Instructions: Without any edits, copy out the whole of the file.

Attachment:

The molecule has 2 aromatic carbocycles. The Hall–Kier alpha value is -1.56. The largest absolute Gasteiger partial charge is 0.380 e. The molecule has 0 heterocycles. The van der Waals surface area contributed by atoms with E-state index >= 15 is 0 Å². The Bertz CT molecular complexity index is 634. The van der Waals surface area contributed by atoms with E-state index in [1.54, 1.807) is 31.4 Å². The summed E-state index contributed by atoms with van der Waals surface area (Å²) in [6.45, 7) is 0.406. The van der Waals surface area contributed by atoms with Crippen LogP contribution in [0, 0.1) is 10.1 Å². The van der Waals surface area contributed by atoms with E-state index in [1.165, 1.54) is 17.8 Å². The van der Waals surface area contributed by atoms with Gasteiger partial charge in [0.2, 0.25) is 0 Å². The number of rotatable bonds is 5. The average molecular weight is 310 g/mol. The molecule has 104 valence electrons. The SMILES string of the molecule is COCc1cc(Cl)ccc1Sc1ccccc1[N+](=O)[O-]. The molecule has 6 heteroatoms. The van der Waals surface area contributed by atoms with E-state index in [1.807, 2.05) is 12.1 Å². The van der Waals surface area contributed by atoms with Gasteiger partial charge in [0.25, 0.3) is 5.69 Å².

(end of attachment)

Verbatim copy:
The molecule has 2 aromatic carbocycles. The Hall–Kier alpha value is -1.56. The largest absolute Gasteiger partial charge is 0.380 e. The molecule has 0 heterocycles. The van der Waals surface area contributed by atoms with E-state index >= 15 is 0 Å². The Bertz CT molecular complexity index is 634. The van der Waals surface area contributed by atoms with E-state index in [1.54, 1.807) is 31.4 Å². The summed E-state index contributed by atoms with van der Waals surface area (Å²) in [6.45, 7) is 0.406. The van der Waals surface area contributed by atoms with Crippen LogP contribution in [0, 0.1) is 10.1 Å². The van der Waals surface area contributed by atoms with E-state index in [1.165, 1.54) is 17.8 Å². The van der Waals surface area contributed by atoms with Gasteiger partial charge in [0.2, 0.25) is 0 Å². The number of rotatable bonds is 5. The average molecular weight is 310 g/mol. The molecule has 104 valence electrons. The SMILES string of the molecule is COCc1cc(Cl)ccc1Sc1ccccc1[N+](=O)[O-]. The molecule has 6 heteroatoms. The van der Waals surface area contributed by atoms with E-state index in [1.807, 2.05) is 12.1 Å². The van der Waals surface area contributed by atoms with Gasteiger partial charge in [0.25, 0.3) is 5.69 Å².